Title of Thesis/SIP
Date of Completion of Thesis/SIP
Scholarly Inquiry Paper (SIP)
Master of Science in Nursing (MSN)
Incivility among nurses is a problem that affects healthcare at multiple levels. Incivility can lead to intimidation that can distract clinical judgment, putting patient safety in jeopardy. Incivility affects patient safety as it is a “contributing factor to 98,000 deaths each year in acute care settings” (Lesater, Mood, Buchwach, & Dieckmann, 2015 p.17). In addition, incivility impacts healthcare organizations related to nursing turnover rates and can cost hospital organizations up to 125% of a registered nurse’s (RN) annual salary to replace each individual nurse who leaves their job (Stagg, Sheridan, Jones, & Speroni, 2013). The Joint Commission and American Nurses Association recommend zero-tolerance for such disruptive behavior and express goals to improve recognition of incivility and address the behaviors within the nursing profession as well as medical institutions. The purpose of this integrative literature review is to identify a relationship between nursing incivility and nursing turnover intentions as well as identify the impact an educational program has on nurse’s confidence in managing uncivil behaviors when witnessed. Martha Griffin’s (2004) Cognitive Rehearsal Program (CRP) has supporting evidence to manage incivility in nursing and combining this program with The Johns Hopkins Nursing Evidence-Based Practice model can be utilized to integrate positive changes into the nursing culture. The effects of a CRP were studied quantitatively and qualitatively with supportive levels of evidence. The literature reviewed supported a CRP for managing nursing incivility as there was an overall decrease in nursing incivility post intervention and a raised nursing awareness of incivility. Schwarz and Leibold (2017) surveyed nurses using a Likert scale pre and post an online educational intervention and found nurses ability to identify uncivil behaviors statistically improved (p = 0.013). Cognitive rehearsal programs taught nurses to reflect on their own behavior and how they may be perceived by other co-workers. Interestingly, 70% of nurses surveyed reported a positive change in their own behaviors after an educational course on nursing incivility (Stagg et al. 2013). Ultimately, there is a wealth of research to support an evidence based educational intervention to promote a change to prevent nursing incivility in hospital settings.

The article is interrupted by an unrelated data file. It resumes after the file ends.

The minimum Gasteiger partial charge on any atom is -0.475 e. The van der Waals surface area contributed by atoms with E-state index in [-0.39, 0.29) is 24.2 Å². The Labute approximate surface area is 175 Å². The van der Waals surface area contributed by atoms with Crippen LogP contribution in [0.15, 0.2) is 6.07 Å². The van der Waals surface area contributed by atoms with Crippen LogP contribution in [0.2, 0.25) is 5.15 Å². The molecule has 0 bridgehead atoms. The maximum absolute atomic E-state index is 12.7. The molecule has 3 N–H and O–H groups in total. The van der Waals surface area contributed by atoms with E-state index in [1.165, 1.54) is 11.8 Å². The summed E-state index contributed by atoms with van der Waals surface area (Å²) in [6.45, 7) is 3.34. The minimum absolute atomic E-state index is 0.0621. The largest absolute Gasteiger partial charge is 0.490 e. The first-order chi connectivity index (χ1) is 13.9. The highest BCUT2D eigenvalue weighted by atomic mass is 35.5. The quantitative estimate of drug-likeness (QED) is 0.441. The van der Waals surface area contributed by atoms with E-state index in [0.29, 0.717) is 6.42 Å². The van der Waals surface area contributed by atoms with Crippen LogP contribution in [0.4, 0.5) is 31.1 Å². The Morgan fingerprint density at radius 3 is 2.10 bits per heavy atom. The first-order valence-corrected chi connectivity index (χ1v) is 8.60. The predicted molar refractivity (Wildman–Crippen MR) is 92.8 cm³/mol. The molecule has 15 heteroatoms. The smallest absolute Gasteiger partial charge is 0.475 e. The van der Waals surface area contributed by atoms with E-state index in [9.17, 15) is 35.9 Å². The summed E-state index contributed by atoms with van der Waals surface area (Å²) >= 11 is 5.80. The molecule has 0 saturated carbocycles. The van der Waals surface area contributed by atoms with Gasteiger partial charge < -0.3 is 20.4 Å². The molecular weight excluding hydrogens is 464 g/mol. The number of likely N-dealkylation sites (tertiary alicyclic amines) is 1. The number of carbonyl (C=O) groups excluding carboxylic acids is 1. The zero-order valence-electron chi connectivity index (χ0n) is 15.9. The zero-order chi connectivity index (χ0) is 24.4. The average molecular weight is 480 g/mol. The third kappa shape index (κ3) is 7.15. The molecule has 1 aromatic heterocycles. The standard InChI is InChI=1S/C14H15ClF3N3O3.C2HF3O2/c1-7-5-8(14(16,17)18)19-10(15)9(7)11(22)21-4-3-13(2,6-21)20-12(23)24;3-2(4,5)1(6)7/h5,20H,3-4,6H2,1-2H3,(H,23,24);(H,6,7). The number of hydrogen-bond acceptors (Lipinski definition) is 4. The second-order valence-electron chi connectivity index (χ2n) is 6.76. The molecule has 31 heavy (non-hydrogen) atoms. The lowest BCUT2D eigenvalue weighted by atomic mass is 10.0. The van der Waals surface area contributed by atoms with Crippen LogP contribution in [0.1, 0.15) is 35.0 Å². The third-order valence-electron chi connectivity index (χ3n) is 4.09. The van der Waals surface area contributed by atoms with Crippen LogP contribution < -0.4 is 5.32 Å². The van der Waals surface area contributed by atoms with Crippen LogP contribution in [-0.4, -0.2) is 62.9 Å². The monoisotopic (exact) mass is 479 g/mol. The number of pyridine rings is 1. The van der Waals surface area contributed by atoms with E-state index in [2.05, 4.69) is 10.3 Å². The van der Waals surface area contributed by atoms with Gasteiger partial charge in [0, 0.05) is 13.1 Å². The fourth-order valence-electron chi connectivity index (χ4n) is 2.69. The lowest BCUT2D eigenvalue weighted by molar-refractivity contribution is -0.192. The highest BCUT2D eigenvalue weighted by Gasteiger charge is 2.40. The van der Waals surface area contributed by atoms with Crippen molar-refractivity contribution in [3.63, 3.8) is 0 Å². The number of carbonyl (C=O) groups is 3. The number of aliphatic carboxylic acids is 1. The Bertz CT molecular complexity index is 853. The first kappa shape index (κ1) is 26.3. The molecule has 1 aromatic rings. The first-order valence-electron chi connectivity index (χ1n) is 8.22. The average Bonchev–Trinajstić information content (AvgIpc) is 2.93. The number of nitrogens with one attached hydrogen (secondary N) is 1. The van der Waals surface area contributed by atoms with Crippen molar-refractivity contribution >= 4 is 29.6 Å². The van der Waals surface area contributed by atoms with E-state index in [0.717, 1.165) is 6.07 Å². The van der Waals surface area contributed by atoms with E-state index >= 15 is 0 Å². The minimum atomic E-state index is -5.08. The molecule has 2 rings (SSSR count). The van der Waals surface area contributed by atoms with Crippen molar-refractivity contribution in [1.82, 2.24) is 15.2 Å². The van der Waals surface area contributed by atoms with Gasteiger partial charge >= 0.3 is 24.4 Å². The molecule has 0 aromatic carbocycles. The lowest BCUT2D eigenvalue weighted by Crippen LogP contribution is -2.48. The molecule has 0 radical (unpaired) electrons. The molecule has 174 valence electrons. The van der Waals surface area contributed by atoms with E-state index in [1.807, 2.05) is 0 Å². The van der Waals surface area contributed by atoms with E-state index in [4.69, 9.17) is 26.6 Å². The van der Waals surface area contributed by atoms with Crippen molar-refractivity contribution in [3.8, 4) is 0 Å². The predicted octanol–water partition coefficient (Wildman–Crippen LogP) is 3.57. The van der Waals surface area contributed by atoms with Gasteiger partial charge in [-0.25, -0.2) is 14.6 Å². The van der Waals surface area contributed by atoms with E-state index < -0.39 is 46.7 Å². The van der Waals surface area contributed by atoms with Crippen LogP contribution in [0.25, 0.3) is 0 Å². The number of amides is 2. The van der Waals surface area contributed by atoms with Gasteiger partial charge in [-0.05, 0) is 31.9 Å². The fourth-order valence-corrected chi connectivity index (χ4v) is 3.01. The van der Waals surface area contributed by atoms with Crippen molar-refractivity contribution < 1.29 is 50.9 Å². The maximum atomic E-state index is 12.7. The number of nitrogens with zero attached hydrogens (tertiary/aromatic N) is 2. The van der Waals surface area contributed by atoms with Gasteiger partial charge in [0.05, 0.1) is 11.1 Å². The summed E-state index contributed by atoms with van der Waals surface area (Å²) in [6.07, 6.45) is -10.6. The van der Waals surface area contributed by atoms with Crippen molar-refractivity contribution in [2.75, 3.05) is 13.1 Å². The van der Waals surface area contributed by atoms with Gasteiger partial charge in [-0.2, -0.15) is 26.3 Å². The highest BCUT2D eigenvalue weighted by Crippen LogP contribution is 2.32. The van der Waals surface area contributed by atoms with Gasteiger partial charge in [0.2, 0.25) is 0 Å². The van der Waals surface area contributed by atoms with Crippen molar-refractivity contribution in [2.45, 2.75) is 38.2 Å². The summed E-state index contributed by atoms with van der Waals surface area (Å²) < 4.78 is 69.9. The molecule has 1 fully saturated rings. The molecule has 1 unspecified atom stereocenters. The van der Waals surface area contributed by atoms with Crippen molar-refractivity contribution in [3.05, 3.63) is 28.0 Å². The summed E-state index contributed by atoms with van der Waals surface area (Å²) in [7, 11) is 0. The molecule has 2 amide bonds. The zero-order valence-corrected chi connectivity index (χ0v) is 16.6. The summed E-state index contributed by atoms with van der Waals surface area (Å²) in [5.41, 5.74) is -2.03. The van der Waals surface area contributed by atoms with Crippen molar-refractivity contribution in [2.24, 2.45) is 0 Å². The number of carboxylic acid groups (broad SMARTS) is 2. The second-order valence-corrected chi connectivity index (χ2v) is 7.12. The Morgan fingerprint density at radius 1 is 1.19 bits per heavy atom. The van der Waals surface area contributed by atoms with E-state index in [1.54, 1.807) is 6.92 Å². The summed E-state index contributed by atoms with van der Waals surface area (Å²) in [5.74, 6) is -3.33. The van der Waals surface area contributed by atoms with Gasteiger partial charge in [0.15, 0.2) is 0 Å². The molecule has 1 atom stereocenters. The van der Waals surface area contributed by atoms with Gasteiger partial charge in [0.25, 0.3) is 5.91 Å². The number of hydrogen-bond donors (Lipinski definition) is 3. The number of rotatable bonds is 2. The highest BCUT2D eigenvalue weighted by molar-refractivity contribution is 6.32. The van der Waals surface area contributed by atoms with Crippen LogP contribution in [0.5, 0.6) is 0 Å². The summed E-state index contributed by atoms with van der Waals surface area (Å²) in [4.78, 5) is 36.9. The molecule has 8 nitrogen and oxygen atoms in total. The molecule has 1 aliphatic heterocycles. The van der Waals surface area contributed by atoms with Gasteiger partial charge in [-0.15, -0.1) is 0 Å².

Carlson, Tina, "Managing Nursing Incivility: An Integrative Literature Review" (2020). Nursing Masters Papers. 381.